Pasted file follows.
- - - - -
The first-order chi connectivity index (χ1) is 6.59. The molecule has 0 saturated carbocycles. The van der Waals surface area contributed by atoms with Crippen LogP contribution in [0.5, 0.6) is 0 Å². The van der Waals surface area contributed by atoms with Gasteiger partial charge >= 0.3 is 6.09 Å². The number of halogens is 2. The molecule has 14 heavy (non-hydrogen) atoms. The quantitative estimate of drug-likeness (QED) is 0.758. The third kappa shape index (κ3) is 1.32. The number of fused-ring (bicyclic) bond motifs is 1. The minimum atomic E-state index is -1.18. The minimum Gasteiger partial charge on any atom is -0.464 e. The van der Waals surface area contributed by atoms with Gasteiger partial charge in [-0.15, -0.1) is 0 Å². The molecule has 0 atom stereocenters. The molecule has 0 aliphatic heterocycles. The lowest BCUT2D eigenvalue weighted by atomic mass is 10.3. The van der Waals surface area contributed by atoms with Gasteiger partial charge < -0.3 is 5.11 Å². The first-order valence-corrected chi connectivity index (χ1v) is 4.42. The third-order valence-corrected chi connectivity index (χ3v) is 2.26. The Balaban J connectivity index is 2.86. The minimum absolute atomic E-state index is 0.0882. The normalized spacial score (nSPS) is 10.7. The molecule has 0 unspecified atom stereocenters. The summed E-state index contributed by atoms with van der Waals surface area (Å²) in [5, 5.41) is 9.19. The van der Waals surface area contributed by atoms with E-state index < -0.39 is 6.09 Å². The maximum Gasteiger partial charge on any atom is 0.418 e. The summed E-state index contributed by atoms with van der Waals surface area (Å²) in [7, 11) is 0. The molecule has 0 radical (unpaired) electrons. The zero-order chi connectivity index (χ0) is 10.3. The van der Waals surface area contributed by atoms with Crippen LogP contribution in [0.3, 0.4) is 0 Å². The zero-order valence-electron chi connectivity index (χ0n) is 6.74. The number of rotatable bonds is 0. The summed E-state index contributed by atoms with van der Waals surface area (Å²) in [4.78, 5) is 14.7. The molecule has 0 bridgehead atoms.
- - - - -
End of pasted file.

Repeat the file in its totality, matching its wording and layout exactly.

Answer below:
The first-order chi connectivity index (χ1) is 6.59. The molecule has 0 saturated carbocycles. The van der Waals surface area contributed by atoms with Crippen LogP contribution in [0.5, 0.6) is 0 Å². The van der Waals surface area contributed by atoms with Gasteiger partial charge >= 0.3 is 6.09 Å². The number of halogens is 2. The molecule has 14 heavy (non-hydrogen) atoms. The quantitative estimate of drug-likeness (QED) is 0.758. The third kappa shape index (κ3) is 1.32. The number of fused-ring (bicyclic) bond motifs is 1. The minimum atomic E-state index is -1.18. The minimum Gasteiger partial charge on any atom is -0.464 e. The van der Waals surface area contributed by atoms with Gasteiger partial charge in [-0.15, -0.1) is 0 Å². The molecule has 0 atom stereocenters. The molecule has 0 aliphatic heterocycles. The lowest BCUT2D eigenvalue weighted by atomic mass is 10.3. The van der Waals surface area contributed by atoms with Gasteiger partial charge < -0.3 is 5.11 Å². The first-order valence-corrected chi connectivity index (χ1v) is 4.42. The third-order valence-corrected chi connectivity index (χ3v) is 2.26. The Balaban J connectivity index is 2.86. The minimum absolute atomic E-state index is 0.0882. The normalized spacial score (nSPS) is 10.7. The molecule has 0 unspecified atom stereocenters. The summed E-state index contributed by atoms with van der Waals surface area (Å²) in [5, 5.41) is 9.19. The van der Waals surface area contributed by atoms with E-state index < -0.39 is 6.09 Å². The maximum Gasteiger partial charge on any atom is 0.418 e. The summed E-state index contributed by atoms with van der Waals surface area (Å²) in [7, 11) is 0. The molecule has 0 radical (unpaired) electrons. The zero-order chi connectivity index (χ0) is 10.3. The van der Waals surface area contributed by atoms with Crippen LogP contribution in [0.3, 0.4) is 0 Å². The zero-order valence-electron chi connectivity index (χ0n) is 6.74. The number of rotatable bonds is 0. The summed E-state index contributed by atoms with van der Waals surface area (Å²) in [4.78, 5) is 14.7. The molecule has 0 bridgehead atoms.